A win for Arkansas’ Buffalo River: A judge will hold two agencies liable for a flawed environmental review process of a factory farm six miles upstream.
The end of 2014 brought a legal victory so significant for the Buffalo National River watershed in Arkansas that the nonprofit environmental law organization Earthjustice called it “a rare win against industrial agriculture and federal malfeasance.”
Congress established the Buffalo National River in 1972 as America’s first national river. Over a million people visit this national park each year, spending over $46 million annually in local communities. Activities at the park include canoeing, fishing, swimming, caving, camping, hiking, hunting, and sightseeing.
Last month, U.S. District Judge D. Price Marshall found two federal agencies liable for illegally guaranteeing portions of approximately $3.6 million in loans applied for by C&H Hog Farms, a 6,500-animal factory farm that began operating on a tributary of the river in 2013. The two federal agencies—the Small Business Administration (SBA) and the Farm Service Agency (FSA)—guaranteed these loans despite failing to conduct adequate environmental reviews.
Above: NPCA’s new video shares more on the history and environmental concerns posed by the proximity of C&H Hog Farms to Buffalo National River.
The FSA did prepare a cursory document claiming the hog farm would have no significant environmental impact, but without sufficient documentation or reasoning to back up the claim. The FSA then failed to properly notify the public of the study and left only a 15-day window for public comment. Not surprisingly, no one commented. Both the assessment and the public notice are required under the National Environmental Policy Act (NEPA).
Not even the National Park Service knew about the environmental assessment until after the fact. After receiving a copy of the FSA environmental assessment finding no significant impact, the National Park Service submitted a letter to FSA outlining 45 flaws and deficiencies in the assessment. The Park Service asked to halt the project until the agency, the public, and other stakeholders had a chance to comment.
In addition to the NEPA violations, the judge also ruled that both agencies violated the Endangered Species Act by not properly consulting with the U.S. Fish and Wildlife Service on potential impacts the hog farm could have on protected species—particularly the endangered gray bat.
C&H Hog Farms provides piglets for the giant meat-processing company Cargill. Its thousands of pigs create an estimated 1.8 million gallons of waste each year on the banks of Big Creek, a waterway six miles upstream of Buffalo National River. C&H stores the hog excrement in two settling ponds. Periodically, the company drains the ponds and sprays the waste on a series of fields, most of which are also on the banks of a tributary of the Buffalo River.
Disposing millions of gallons of hog waste upstream of a national river where thousands of families swim and fish is bad enough in itself—but the region’s porous geography, known as “karst,” is particularly susceptible to spreading contaminants, making the seriousness of the violations even worse. The karst geology of the national park includes over 360 caves and thousands of sinkholes, sinking streams, and springs.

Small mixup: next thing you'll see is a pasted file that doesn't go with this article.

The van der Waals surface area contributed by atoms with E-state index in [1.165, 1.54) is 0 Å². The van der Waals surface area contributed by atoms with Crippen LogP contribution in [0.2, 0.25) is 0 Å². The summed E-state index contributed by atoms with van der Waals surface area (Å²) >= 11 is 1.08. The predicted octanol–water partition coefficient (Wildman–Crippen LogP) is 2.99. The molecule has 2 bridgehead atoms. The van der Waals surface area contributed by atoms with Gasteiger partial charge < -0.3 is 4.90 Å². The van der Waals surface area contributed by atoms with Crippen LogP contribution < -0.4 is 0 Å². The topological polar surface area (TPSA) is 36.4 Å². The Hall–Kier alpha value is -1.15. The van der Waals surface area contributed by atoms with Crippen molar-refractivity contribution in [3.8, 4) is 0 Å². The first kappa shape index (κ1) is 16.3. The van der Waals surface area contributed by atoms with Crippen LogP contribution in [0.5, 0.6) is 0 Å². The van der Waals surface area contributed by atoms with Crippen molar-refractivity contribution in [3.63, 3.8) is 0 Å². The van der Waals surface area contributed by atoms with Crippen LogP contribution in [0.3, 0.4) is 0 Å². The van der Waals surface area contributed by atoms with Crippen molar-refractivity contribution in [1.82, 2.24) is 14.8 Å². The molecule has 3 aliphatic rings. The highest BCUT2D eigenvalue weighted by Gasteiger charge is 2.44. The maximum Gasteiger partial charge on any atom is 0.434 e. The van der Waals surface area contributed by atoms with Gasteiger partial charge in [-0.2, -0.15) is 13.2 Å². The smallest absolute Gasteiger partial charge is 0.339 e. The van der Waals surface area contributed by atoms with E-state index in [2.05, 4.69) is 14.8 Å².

NPCA served as a plaintiff in the federal suit along with three partner organizations, the Arkansas Canoe Club, the Buffalo River Watershed Alliance, and the Ozark Society, all of whom were represented by Earthjustice, Earthrise Law Center, and Carney Bates & Pulliam, PLLC. In the final ruling, Judge Marshall agreed that the environmental assessment “didn’t mention the Buffalo River or Big Creek, misstated that C&H would have 2,500 swine, didn’t address any alternative locations, didn’t mention the Gray Bat, and concluded without explanation that mitigation measures were unnecessary.”
Now it’s up to these two agencies to make it right.
Per the judge’s ruling, the FSA and SBA have until December 2015 to conduct the proper environmental reviews and consultations that should have occurred in the first place. Depending on the findings, this additional review could require that C&H Hog Farms meet new environmental conditions to continue to receive the loans backed by these agencies.
In the meantime, NPCA has been supporting the Ozark Society’s work on the state level to ensure that factory farming within the Buffalo River watershed does not adversely impact national park resources.
Last year, after significant public protest against the factory farm, the Arkansas Pollution Control and Ecology Commission issued a moratorium preventing any new medium- or large-sized factory farms in the Buffalo River watershed. This moratorium is temporary, however, and the commission could fail to renew it when it expires on April 20, 2015. Although Arkansas Governor Asa Hutchinson, who took office earlier this month, campaigned on a pro-Buffalo platform, it remains to be seen whether he will champion a permanent moratorium.
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The Ozark Society, NPCA, and other allies are investigating the best way to move forward on a permanent moratorium—the best step toward protecting this watershed from further harm.
About the author
Emily Jones Southeast Regional Director, Southeast
Emily’s work as Southeast Regional Director revolves around building momentum within local communities and garnering congressional support to ensure our national parks become a national priority.